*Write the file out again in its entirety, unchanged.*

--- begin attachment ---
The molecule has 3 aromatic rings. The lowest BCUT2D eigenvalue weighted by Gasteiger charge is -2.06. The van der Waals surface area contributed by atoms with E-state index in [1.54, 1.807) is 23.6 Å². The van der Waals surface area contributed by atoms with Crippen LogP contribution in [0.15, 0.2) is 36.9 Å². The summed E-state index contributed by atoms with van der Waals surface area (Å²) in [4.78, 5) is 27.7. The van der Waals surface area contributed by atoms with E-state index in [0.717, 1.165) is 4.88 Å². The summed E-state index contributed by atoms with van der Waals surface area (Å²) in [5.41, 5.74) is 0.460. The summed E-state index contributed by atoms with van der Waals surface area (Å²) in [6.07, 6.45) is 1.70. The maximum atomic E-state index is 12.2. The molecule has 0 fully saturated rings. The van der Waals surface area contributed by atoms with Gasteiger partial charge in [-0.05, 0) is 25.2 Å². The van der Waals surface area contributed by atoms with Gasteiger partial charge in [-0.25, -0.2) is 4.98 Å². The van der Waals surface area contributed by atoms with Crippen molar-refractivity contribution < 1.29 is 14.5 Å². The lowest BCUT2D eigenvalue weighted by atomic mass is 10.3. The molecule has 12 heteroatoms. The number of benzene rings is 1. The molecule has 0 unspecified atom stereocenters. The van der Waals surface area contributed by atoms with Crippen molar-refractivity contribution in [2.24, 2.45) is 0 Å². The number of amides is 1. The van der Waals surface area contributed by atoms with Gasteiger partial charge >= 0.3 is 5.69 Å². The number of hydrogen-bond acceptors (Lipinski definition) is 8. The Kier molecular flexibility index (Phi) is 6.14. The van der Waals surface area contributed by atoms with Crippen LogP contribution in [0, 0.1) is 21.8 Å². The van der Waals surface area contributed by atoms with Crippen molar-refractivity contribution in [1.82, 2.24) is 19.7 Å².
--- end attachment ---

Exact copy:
The molecule has 3 aromatic rings. The lowest BCUT2D eigenvalue weighted by Gasteiger charge is -2.06. The van der Waals surface area contributed by atoms with E-state index in [1.54, 1.807) is 23.6 Å². The van der Waals surface area contributed by atoms with Crippen LogP contribution in [0.15, 0.2) is 36.9 Å². The summed E-state index contributed by atoms with van der Waals surface area (Å²) in [4.78, 5) is 27.7. The van der Waals surface area contributed by atoms with E-state index in [0.717, 1.165) is 4.88 Å². The summed E-state index contributed by atoms with van der Waals surface area (Å²) in [5.41, 5.74) is 0.460. The summed E-state index contributed by atoms with van der Waals surface area (Å²) in [6.07, 6.45) is 1.70. The maximum atomic E-state index is 12.2. The molecule has 0 fully saturated rings. The van der Waals surface area contributed by atoms with Gasteiger partial charge in [-0.05, 0) is 25.2 Å². The van der Waals surface area contributed by atoms with Gasteiger partial charge in [-0.25, -0.2) is 4.98 Å². The van der Waals surface area contributed by atoms with Crippen molar-refractivity contribution < 1.29 is 14.5 Å². The lowest BCUT2D eigenvalue weighted by atomic mass is 10.3. The molecule has 12 heteroatoms. The number of benzene rings is 1. The molecule has 0 unspecified atom stereocenters. The van der Waals surface area contributed by atoms with Crippen molar-refractivity contribution in [2.24, 2.45) is 0 Å². The number of amides is 1. The van der Waals surface area contributed by atoms with Gasteiger partial charge >= 0.3 is 5.69 Å². The number of hydrogen-bond acceptors (Lipinski definition) is 8. The Kier molecular flexibility index (Phi) is 6.14. The van der Waals surface area contributed by atoms with Crippen LogP contribution in [0, 0.1) is 21.8 Å². The van der Waals surface area contributed by atoms with Crippen molar-refractivity contribution in [1.82, 2.24) is 19.7 Å².